After record-breaking levels of detentions and deportations under the Obama Administration, immigration reform is finally gaining traction across the nation due to bipartisan support. When President Obama met with progressive immigration leaders last week to tackle the issue, the groups represented at the conference – United We Stand, the National Council of La Raza – were almost entirely Latino.  Even the NAACP, that old stalwart of Black rights, has framed immigration reform as a Latino issue, building coalitions with increasingly powerful Latino groups. For this generation, immigrants in America have been painted as a decidedly  Latino, leaving non-Latino Black immigrants feeling marginalized and voiceless even as we face the consequences of the last four years of an increasingly sweeping and punitive immigration system.

It’s not the strength of the Latino coalitions that have kept Black immigrants out of the national immigration debate, Instead, it is the weakness of our own splintered voices functioning as individual ethnic organizations instead of a unified coalition. Whereas Latinos seem to have largely succeeded in creating a unified front on immigration reform, Black immigrant groups still struggle to organize around a set of common goals.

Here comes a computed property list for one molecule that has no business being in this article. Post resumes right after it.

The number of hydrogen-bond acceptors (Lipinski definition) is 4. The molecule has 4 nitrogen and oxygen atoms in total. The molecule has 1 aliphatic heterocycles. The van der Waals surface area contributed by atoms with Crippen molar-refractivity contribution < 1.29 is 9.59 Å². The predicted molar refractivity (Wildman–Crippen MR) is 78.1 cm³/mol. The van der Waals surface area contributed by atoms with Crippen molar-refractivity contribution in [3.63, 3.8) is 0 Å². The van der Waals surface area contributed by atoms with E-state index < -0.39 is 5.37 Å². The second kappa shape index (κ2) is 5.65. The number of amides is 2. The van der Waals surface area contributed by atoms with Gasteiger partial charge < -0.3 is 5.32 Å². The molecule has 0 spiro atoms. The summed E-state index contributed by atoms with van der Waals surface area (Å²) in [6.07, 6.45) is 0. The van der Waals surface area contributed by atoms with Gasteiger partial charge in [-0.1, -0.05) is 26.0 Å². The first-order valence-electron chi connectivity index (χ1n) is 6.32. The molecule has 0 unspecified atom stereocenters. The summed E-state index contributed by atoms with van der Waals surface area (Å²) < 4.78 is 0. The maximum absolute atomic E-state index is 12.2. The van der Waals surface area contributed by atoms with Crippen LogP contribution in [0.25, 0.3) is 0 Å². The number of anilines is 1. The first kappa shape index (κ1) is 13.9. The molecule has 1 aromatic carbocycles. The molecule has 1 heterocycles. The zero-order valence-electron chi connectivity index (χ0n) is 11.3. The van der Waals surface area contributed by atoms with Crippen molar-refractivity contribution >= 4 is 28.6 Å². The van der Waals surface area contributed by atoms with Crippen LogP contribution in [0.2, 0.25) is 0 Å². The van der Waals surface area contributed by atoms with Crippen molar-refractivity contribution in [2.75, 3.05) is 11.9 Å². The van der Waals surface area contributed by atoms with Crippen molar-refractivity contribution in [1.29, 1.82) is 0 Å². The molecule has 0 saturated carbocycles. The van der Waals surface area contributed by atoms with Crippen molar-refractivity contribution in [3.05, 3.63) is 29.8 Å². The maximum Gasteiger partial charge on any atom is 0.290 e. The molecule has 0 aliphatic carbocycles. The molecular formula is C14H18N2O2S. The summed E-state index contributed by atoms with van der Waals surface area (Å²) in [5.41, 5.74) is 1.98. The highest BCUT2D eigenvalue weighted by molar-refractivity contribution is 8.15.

This fractured approach became painfully evident when the Administration resumed deportations to Haiti exactly one year after the catastrophic earthquake and amidst a cholera epidemic. Haitian organizations lobbied for relief in the form of Temporary Protected Status (TPS). At the same time, Liberian organizations were separately seeking the renewal of their TPS. The political clout of a coalition able to represent both the Liberian and Haitian community for the exact same status would’ve been unprecedented-unfortunately, no such organization existed. “This has been a wake-up call,” says Marleine Bastien, founder of the advocacy group Fanm Ayisyen Nan Miyami (Haitian Women in Miami). As someone who has been working on immigration reform for almost 20 years, Bastien was “caught off guard by the recent momentum of the Latinos.”